Tuesday, December 17, 2013

Uneasiness, Guilt and Uncertainty

A friend of mine who, like me, has a child with severe disabilities, is having a rough day today because her son has a new nurse. The nurse who had been with him, and had become a part of the family, needed to move on, and through the tears and the goodbyes, a new nurse was found. But no matter how perfect the new nurse seems to be, the first day, the first weeks, maybe even the first month with a new person, we moms stress and worry more than we can say.

As my friend described it, there is uneasiness, guilt, uncertainty and constant second guessing. It's difficult to focus on anything else. And even if the new person is wonderfully skilled, there's still the change, the difference, the newness - all the things that our children with severe disabilities often have a difficult time coping with. It is a situation that happens all too frequently, and one which our children will face the rest of their lives.

So what can we do, if anything, to make it easier, better?

Often we find it difficult to explain the changes to our children. One day a beloved friend is there and the next someone else is there. The person that helps with the most challenging and the most intimate parts of our child's life, the person the child has learned to trust, is one day gone and a stranger has stepped in. It would be nice if we had the luxury of having both people together for a period of time, but insurance and finances usually keep that from happening.

And the issue doesn't just surface when we are replacing one fulltime person with another, it happens when we need backup care for our children. When the fulltime person is sick or wants to take a vacation. The agencies we deal with will send a substitute over, but at least for me, I usually opt to forgo the substitute and take time off from work myself to be with my child. It's just easier for me and I believe for my child to not have to face to temporary changing of the guard.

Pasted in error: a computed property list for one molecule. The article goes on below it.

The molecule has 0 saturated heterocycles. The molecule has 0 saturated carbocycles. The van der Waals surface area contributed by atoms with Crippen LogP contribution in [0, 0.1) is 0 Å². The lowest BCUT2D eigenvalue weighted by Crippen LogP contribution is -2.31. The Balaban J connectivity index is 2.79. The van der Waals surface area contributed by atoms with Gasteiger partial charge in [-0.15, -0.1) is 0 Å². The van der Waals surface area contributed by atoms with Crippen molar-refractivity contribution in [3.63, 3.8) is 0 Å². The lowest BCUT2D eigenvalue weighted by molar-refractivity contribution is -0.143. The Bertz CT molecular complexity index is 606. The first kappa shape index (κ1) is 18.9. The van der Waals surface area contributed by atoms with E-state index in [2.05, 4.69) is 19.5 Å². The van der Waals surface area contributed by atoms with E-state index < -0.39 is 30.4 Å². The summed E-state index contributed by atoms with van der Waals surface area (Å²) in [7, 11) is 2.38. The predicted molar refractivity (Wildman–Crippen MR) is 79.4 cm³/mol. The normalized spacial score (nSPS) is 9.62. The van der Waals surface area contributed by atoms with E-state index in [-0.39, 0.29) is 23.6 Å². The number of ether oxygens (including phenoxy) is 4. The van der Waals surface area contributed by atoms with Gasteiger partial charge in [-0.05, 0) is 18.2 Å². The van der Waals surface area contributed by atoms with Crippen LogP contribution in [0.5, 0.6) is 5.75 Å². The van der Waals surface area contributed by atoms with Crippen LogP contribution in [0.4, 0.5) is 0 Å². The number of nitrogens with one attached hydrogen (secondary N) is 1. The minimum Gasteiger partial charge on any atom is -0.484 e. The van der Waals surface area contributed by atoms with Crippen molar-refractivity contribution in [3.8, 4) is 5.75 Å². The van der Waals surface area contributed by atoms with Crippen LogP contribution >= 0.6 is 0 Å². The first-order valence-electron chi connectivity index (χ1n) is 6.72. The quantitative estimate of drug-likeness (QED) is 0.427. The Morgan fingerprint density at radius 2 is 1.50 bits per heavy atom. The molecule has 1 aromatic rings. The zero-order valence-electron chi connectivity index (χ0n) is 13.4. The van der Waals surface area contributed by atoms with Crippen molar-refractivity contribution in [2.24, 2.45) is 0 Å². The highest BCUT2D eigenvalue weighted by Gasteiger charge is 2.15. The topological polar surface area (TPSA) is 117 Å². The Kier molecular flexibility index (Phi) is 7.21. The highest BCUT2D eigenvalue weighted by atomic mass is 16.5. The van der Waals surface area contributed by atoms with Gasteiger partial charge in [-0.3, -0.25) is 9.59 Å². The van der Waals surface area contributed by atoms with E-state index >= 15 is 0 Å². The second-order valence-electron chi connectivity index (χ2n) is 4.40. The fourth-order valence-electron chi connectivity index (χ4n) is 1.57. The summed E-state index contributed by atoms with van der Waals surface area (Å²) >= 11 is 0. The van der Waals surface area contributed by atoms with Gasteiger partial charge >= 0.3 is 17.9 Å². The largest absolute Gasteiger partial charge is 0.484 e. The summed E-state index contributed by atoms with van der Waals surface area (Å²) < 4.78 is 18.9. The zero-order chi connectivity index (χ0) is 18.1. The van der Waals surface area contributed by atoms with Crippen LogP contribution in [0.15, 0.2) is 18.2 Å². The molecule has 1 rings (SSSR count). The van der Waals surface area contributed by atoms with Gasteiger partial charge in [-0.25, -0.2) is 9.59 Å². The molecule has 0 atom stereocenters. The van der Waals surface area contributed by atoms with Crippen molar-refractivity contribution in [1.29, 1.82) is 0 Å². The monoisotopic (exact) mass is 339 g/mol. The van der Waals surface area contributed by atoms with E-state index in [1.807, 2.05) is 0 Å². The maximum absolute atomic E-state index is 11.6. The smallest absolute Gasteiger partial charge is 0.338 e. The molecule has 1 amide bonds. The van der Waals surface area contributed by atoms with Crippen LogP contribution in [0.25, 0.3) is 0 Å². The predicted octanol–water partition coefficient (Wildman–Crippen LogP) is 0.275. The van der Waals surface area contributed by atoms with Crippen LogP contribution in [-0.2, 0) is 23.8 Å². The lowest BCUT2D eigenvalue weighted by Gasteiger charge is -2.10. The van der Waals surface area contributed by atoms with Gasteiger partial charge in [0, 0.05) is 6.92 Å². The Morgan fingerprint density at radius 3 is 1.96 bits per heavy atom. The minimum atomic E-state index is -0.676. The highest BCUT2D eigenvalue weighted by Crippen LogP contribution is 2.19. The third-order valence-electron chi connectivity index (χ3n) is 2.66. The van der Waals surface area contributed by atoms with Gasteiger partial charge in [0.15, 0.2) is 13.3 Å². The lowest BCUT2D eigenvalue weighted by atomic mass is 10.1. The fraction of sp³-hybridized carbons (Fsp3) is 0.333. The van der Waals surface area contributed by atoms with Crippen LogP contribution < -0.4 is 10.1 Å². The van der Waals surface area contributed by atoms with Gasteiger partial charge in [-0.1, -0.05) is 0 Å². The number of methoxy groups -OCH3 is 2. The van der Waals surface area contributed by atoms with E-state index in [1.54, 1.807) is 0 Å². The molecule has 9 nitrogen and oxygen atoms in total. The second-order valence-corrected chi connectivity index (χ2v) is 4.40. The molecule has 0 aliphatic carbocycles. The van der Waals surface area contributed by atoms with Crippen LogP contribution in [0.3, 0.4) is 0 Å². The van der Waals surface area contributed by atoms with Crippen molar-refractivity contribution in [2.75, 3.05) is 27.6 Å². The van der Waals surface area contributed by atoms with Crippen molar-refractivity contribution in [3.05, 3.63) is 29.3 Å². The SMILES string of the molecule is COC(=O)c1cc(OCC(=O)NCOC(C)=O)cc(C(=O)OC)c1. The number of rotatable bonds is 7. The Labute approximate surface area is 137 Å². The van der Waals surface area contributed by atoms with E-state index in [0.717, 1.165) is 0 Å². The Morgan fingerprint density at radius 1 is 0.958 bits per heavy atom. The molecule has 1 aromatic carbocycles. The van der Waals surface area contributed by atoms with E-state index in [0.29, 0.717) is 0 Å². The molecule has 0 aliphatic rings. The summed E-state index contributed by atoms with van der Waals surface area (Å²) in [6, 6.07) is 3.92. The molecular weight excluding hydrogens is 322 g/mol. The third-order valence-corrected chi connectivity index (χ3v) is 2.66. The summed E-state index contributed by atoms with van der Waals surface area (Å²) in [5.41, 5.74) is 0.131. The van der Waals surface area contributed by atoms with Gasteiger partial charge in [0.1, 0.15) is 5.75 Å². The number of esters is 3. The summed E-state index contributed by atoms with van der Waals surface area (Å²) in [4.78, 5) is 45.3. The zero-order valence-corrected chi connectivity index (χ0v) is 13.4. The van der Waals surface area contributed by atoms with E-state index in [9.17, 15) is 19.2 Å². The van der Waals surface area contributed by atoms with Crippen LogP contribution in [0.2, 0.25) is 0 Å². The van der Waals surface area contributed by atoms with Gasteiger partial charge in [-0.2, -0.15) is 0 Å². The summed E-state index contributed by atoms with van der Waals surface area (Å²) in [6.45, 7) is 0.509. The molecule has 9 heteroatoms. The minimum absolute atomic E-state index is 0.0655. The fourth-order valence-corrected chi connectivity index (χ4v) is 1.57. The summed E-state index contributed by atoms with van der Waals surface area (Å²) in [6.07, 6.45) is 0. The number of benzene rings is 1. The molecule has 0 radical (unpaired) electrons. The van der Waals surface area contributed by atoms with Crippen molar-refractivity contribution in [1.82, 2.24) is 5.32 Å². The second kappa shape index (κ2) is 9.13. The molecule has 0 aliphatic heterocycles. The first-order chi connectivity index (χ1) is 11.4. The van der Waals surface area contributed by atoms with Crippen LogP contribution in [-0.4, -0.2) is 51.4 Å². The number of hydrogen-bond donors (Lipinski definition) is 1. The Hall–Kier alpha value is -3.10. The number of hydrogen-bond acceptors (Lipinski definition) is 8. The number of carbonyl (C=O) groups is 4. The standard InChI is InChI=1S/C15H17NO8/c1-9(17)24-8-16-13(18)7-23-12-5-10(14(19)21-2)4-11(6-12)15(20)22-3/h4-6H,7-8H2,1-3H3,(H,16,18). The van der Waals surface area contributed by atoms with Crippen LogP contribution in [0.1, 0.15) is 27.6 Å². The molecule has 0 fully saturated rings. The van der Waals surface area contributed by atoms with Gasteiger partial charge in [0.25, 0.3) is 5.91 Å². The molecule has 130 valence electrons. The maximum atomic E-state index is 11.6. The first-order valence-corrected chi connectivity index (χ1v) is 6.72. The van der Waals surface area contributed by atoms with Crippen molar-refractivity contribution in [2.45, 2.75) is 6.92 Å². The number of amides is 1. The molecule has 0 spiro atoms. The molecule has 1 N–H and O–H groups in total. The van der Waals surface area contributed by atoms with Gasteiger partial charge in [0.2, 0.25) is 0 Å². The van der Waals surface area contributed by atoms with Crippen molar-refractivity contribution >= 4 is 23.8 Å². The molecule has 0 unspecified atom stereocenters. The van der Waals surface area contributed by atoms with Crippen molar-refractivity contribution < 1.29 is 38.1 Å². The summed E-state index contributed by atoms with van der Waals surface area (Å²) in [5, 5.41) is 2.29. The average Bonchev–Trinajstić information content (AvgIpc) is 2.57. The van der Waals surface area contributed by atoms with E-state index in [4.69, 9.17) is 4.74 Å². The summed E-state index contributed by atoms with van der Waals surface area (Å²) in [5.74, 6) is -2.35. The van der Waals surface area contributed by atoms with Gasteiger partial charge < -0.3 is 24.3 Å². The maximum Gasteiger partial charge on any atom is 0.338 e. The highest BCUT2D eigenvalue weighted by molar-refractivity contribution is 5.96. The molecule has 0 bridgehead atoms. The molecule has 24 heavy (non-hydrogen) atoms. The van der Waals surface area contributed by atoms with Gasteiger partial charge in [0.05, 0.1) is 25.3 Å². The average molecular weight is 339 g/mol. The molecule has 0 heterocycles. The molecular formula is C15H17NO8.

I don't know how to make these changes easier, how to help my child understand that helpers will come and go. Do you have any suggestions?


schnitzelbank said...

It's hard. I've had to explain to my sons (toddler, preschool) that sitters come and go, teachers, (crazy grandparents just needed to go permanently), etc. It was especially hard when we moved away. So I made my sons a poster with big circles on it. Then we brainstormed all the ppl we love and made cutout pictures of them (photos?). The inner circle goes kids, mom and dad, the dog. We are all constant. The outer ring is the next layer: teachers, sitters. People we love, but they may come and go. The next layer is friends or ppl we love, but don't see as often.
I think the first "loss" was hard for them, but now we speak fondly of Old Sitter and Old Teachers, and they are still in the outermost ring of people: we love them, but don't see as much. I think it's totally okay to let kids grieve this as a big loss. It is to their hearts. Maybe writing old nurse a letter would help. Maybe just talking about her fondly would help?

Ashley's Mom said...

schnitzel, that's a wonderful idea! I'm going to give it a try.